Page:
We are having our bathroom in the basement redone. Having a tub installed and the installer cut a 2 ft wide hole in the floor beneath the tub. after the tub is installed I was told that they no longer fill in the 2x2 ft hole.

However the dirt shows moisture. Seems unclean and unwise.

What can I pour into the hole to seal it?

A gallon can of water based exterior polyacrylic?

I asked if I can pour in liquidity cement and they said that is no longer done.


Well, that's a code violation, at least under IPC.

1002.8 A recess provided for connection of the underground trap, such as one serving a bathtub in slab-type construction, shall have sides and a bottom of corrosion-resistant, insect- and verminproof construction.

Additionally, it sounds like the tub (with a 2 foot square hole under it) may not be "bedded" - which is OK if it's cast iron, and otherwise dubious - plastic and thin steel tubs should have material filling between the tub and the floor (plaster is traditional, some folks use sprayfoam these days) to prevent it from flexing (and eventually cracking) when loaded with water and a person's weight.

  • How is plain dirt insect and corrosion resistant? I was told that it's left as dirt to access the trap.
    – Chris
    Mar 13 at 22:47
  • A layer of polyacrylic would be rodent and insect proof. Can you clarify your answer?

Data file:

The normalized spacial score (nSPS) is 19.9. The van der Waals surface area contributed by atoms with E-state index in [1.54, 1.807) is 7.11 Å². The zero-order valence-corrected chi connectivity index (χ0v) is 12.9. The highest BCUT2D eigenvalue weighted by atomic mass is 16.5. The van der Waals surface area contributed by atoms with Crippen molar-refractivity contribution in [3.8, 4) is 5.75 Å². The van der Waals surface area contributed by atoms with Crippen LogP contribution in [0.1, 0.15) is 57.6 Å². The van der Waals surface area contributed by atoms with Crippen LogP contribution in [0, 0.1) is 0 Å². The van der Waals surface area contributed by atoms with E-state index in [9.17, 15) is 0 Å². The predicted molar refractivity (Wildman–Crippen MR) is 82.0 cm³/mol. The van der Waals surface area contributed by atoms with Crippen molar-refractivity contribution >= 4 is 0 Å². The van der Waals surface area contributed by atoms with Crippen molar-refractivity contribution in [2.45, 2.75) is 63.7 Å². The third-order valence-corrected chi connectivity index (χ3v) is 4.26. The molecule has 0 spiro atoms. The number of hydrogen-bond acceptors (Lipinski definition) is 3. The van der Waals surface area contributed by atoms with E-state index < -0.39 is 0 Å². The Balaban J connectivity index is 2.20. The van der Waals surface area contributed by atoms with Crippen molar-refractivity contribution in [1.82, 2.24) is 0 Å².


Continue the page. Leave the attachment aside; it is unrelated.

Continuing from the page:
– Chris
    Mar 13 at 22:48
  • 1
    Dirt is not insect and rodent resistant. Thus, your "installers" leaving it like that constitutes a code violation, as I understand it. How is that not clear? The "polyacrylic" I'm familiar with is a finish, and finishing dirt is not on the can label - even if it was, I would bet on the mice & rats winning 10 times out of 10. Chewing plastic is nothing to a rodent. To "access the trap", having removed the tub, you remove the new concrete you poured in for an insect and rodentproof barrier after installing the trap. Use a 2" trap as required under concrete, making "access" less needful.
    – Ecnerwal
    Mar 13 at 23:33
  • Or you could make it so the drain pipes sit above the slab -- I know, sacrilege, right?! Mar 14 at 3:43
  • 1
    If you want to form and pour sides and a bottom for the pit, sure. Thing is, it doesn't really save a lot of work - a tub trap is not somthing that should need "servicing." I made sure mine was all set and happily poured enough concrete that only the trap connector is poking above the surface of the pit. In the unlikely event I need to get at it, half an hour with a sledgehammer and chisel should have me in there, since the pit bottom is not full slab thickness (or it would not be a pit, and the tub drain would not fit.)
    – Ecnerwal
    Mar 14 at 14:23

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